Apple also copied some ideas from Google Drive and DropBox to allow copying files across non-Apple devices like Windows as well as sharing documents between applications. So now this is all a bit more seamless. It’s amazing how much free cloud storage you can get by having Google, Microsoft, Apple and Dropbox accounts.
Generally this is just the beginning as companies figure out neat things they can do when your data is in the cloud. If you are worried about privacy or the NSA reading your documents, you might try a different solution, but for many things the convenience of this outweighs the worries. Perhaps a bigger worry than the FBI or NSA is how advertisers will be allowed to use all this data to target you. Apple has added some features to really enable mobile advertising, whether these become too intrusive and annoying has yet to be seen.
Copying is the Best Compliment
Apple has also copied quite a few ideas from Google, Blackberry and Microsoft into the new iOS. There is a lot more use of transparency (like introduced in Windows Vista). There is now a customizable and predictive keyboard adding ideas from Blackberry and Microsoft. Keyboard entry has been one of Apple’s weaknesses that it is trying to address. Similarly the drive option in the iCloud is rather late to the game.
Apps versus the Web
There is a continuing battle between native applications and web applications for accessing web sites. People often complain that the native mobile application only gives them a subset of what is available on the full web site, but then on the other hand the consensus is that the native mobile apps give a much better experience.
True web applications give a unified experience across all devices and give the same functionality and the same interaction models. This is also easier for developers since you only need to develop once.
However Apple is having a lot of success with apps. Generally people seem to find things easier in the Apple App store than in browsing and bookmarking the web. Apple claims that over half of mobile Internet traffic is through iOS apps now (but I’m not sure if this is skewed by streaming video apps like Netflix that use a disproportionate amount of bandwidth).
Yet another Programming Language
Rather than go down the road of Java and C#, Swift has tried to incorporate the ease of use of scripting languages, but still give you full control over the iOS API. How this all works out is yet to be seen, but it will be interesting if it makes iPhones and iPads really easy to program similar to the early PCs back in the Basic days.
The Internet of Things
Apple introduced two new initiatives, their Health Kit and Home Kit. Health kit is mostly to encourage adding medical sensing devices to your iPhone, whereas Home Kit is to extend iOS into devices around the home and to control them all from your iPhone.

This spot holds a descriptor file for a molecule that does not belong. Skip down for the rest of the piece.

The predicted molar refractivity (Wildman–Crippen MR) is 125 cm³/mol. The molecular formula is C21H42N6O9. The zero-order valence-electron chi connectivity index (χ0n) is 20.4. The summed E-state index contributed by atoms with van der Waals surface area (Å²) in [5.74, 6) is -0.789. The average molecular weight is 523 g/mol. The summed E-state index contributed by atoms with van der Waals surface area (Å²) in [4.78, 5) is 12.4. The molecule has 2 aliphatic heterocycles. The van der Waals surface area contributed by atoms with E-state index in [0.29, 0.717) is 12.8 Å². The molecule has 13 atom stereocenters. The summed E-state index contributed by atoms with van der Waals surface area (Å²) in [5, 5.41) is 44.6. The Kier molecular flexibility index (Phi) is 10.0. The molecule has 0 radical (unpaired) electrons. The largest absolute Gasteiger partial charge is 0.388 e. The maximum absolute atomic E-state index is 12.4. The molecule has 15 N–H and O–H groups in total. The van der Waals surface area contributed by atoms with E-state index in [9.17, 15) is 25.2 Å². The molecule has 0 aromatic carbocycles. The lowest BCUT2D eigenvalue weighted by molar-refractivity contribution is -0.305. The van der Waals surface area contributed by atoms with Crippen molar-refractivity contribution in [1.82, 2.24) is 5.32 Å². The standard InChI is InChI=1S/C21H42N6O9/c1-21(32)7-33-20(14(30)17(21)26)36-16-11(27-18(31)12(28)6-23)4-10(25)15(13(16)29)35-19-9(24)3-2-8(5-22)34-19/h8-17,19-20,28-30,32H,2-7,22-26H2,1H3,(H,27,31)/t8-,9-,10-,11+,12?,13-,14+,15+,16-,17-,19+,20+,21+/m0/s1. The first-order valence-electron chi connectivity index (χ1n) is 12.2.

The Health Kit is designed to centralize all your health related information in one central place. There is getting to be quite a catalog of sensors and apps to continuously track your location, speed, heart rate, pulse, blood pressure, etc. If you are an athlete, this is great information on your fitness level and how you are doing. Garmin really pioneered this with their GPS watches with attached heart rate monitors. I have a Garmin watch and it provides a tremendous amount of information when I run or cycle. I don’t think this is much use for the iPhone, which I always leave behind since I don’t want to risk it getting wet, but this might really take off if Apple really releases a smart watch this fall like all the rumors say.
Home Kit is a bit of reaction to Google buying Nest, the intelligent thermostat. Basically you can control all your household items from your phone, so you can warm up the house as you are driving home, or turn all the lights on and off remotely. We have a cottage with in-floor heating, it would be nice if we could remotely tell the house to start heating up in the winter a few hours before we arrive, right now it’s a bit cold when we first get there and turn on the heat. However with zoned heating we would need four thermostats and at $250 each, this is rather excessively expensive. I think the price of these devices has to come down quite a bit to create some real adoption.
There is a lot of concern about having all of these hacked and interfered with, but if they get the security and privacy correct, then these are really handy things to have.
Apple has introduced some quite intriguing new directions. Can Swift become the Basic programming languages for mobile devices? Will Health Kit and Home Kit usher in a wave of new wonderful intelligent devices? Will all the new refinements in iOS really help users have an even better mobile experience? Will native apps continue to displace web sites, or will web sites re-emerge as the dominant on-line experience? Lots of questions to be answered over the next few months, but it should be fun playing with tall these new toys.